Primary Source Material
on the Soldiers and the Battles
Home The Armies The Soldiers The Battles Civilians Articles Sources About Us
If this website has been useful to you, please consider making a Donation.

Your support will help keep this website free for everyone, and will allow us to do more research. Thank you for your support!

Battle of Prairie Grove, Fayetteville or Illinois Creek, Arkansas
in the American Civil War

Online Books:
The Battle of Prairie Grove, December 7, 1862, by Samuel Jones, 1910

Address to the Troops, CSA Trans-Mississippi Department, 1862 (Prairie Grove)

Union Battle Summary

Prairie Grove, Ark., Dec. 7, 1862. Army of the Frontier. After the battle of Cane Hill on Nov. 28, the Confederate forces under Gen. T.C. Hindman united with the command of Brig.-Gen. J.S. Marmaduke at Lee's creek, where the latter had retreated. On Dec. 2, Brig.-Gen. J.G. Blunt, commanding the Army of the Frontier, sent for Brig.-Gen. F.J. Herron to bring up his command, consisting of the 2nd and 3rd divisions, to reinforce the Union army at Cane Hill. Herron at once started from Elkhorn and his advance reached Blunt about 10 p.m. on the 6th. This advance consisted of detachments of the 2nd Wis., 1st Ia., 10th Ill., and 8th Mo. cavalry regiments, about 1,600 men in all. During the night, owing to the negligence of an officer sent to watch the Cove Creek road, Hindman was able to move part of his troops north, passing to the east of Blunt's position on the Fayetteville road. His object was to get between Blunt and Herron and prevent them from forming a junction. Blunt immediately came to Herron's aid over a road leading to Cane Hill mills, east of the Fayetteville road. Herron, with but six regiments of infantry, three batteries and about 500 cavalry, had been attacked by the entire Confederate force at 7 a.m., but managed to drive it back across Illinois creek to Prairie Grove, where he planted his batteries and opened fire. Between 1 and 2 p.m. Blunt came in on Herron's right and stationed his artillery so as to sweep the woods from which the Confederate infantry was firing. From 3 p.m. until dark the musketry firing was uninterrupted. Twice the Union infantry charged the enemy's battery and captured it, but both times the guns were recaptured by the superiority of numbers. When darkness fell, the firing ceased on both sides. The Union troops slept on their arms, expecting a renewal of the engagement in the morning, but during the night the Confederates stealthily retreated southwest across the Boston mountains, leaving Blunt and Herron in possession of the field. The Union casualties were 175 killed, 813 wounded and 263 captured or missing. The Confederate loss was 164 killed, 817 wounded and 336 captured or missing. Blunt's forces in the battle numbered 7,000; those of the enemy 28,000.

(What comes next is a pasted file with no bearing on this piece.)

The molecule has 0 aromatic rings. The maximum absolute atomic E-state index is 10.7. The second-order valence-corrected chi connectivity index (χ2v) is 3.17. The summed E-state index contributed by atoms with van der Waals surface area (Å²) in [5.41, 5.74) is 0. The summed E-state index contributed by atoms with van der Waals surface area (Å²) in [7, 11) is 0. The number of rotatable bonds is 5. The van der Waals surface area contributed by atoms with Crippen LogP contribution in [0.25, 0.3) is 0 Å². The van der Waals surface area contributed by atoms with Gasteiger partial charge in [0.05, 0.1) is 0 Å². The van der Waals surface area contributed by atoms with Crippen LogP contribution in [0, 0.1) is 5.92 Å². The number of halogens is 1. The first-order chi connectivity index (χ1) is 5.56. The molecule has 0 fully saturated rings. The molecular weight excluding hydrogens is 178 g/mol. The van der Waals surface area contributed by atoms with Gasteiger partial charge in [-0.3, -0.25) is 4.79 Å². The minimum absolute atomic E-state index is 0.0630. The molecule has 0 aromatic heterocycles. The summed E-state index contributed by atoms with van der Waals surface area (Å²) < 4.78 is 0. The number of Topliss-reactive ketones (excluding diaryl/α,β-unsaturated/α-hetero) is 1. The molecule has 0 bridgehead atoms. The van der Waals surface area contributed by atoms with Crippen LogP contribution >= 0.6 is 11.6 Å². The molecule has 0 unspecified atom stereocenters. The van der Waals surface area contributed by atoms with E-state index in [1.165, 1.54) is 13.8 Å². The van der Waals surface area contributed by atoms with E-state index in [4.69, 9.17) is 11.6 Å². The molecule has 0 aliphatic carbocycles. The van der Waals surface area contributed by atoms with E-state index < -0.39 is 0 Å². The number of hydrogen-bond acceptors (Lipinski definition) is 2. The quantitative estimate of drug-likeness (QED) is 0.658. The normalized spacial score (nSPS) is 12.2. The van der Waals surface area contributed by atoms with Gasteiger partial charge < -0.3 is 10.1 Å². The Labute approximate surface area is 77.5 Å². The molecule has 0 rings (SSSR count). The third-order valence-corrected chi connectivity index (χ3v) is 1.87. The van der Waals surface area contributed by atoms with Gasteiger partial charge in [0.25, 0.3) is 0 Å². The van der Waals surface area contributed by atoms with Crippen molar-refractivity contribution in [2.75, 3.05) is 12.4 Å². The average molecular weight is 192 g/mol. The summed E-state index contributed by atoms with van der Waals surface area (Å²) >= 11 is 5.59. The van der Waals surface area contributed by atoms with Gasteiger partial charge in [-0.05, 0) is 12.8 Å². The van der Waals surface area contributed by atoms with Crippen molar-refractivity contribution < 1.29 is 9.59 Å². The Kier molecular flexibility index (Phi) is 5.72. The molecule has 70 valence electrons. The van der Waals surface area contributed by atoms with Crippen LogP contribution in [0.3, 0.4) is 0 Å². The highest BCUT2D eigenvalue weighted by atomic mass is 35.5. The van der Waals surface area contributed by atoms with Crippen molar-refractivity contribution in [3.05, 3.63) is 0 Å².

Source: The Union Army, Volume 6, Cyclopedia of Battles, 1908


Copyright 2010-2011 by
A Division of